My usual packing list includes dental floss, toothpaste, no, let’s say dental paste, rubber bands, umpteen pairs of socks, coins from places I don’t wish to return to (but always do), and a mandated document stating my willingness to take a full-sized photo of a statue of the eternal president of the republic, Kim Il Sung. As opposed to just getting a shot of his arm, or half of him with the giant proletariat sculpture nearby. The usual.
ちょっと待って (wait a minute!), how does someone from the USA end up going to a country that regularly hawks a book called The US Imperialists Started the Korean War? Or if you prefer a “why” before a “how,” the following answers may bore you –
1) I like visiting large, smoggy cities, but to visit a city where you needed permission to live, work, eat, and stay…
2) …at the Ryugyong Hotel, that 105-storey shitifice (shit + edifice=does it work?) conspicuously standing out in the center of Pyongyang. Unsurprisingly, I didn’t get to stay, but that’s in part due to the recently restarted renovations (after a 16-year hiatus) by Orascom, an Egyptian company. Unusual architecture spotting is another hobby of mine, and although Flat Soil (Pyongyang’s translation) has this grand monolith and a boulevard of sports stadia, the drab skyline doesn’t hold a candle to its north and westerly neighbor’s capital…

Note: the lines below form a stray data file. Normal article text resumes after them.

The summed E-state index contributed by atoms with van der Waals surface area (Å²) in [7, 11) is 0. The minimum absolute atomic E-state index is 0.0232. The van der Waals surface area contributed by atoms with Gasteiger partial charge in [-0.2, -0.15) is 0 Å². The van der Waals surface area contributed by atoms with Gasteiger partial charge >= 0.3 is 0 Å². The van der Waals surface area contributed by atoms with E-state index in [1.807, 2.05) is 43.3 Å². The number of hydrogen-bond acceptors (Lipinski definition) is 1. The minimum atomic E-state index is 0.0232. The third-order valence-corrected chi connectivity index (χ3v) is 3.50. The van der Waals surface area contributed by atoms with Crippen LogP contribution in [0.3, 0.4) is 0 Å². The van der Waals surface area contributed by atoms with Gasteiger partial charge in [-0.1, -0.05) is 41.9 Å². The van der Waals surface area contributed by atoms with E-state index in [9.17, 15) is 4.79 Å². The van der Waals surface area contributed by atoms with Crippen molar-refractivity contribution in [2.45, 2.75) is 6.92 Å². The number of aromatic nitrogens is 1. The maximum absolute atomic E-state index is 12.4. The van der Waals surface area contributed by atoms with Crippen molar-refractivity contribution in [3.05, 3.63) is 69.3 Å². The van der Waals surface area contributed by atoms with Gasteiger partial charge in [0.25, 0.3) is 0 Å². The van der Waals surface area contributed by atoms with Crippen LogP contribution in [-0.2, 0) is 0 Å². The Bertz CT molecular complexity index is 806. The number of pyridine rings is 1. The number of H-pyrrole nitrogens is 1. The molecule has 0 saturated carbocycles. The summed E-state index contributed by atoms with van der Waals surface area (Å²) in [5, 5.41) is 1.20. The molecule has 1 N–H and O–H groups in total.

3) …Beijing’s, or any other one in China for that matter. Shocker. Though, Beijing is where I first learned about visiting the DPRK, at an expat fair.
OK, so the motivation was present, but what about the logistics? It was only up until 2009 or so that Americans (or according to my Peruvian mate, United Statesians) were allowed to visit the DPRK just two times a year (if at all), one being for the Arirang games. Why the policy change? To promote tourism, slow news day, who knows really, but the important point is that I had a timeframe in mind, March 2010.
Please stay tuned for the “how” of Jonathan’s voyage to the less visor-friendly Korea, and eventually, a run-down of the itinerary.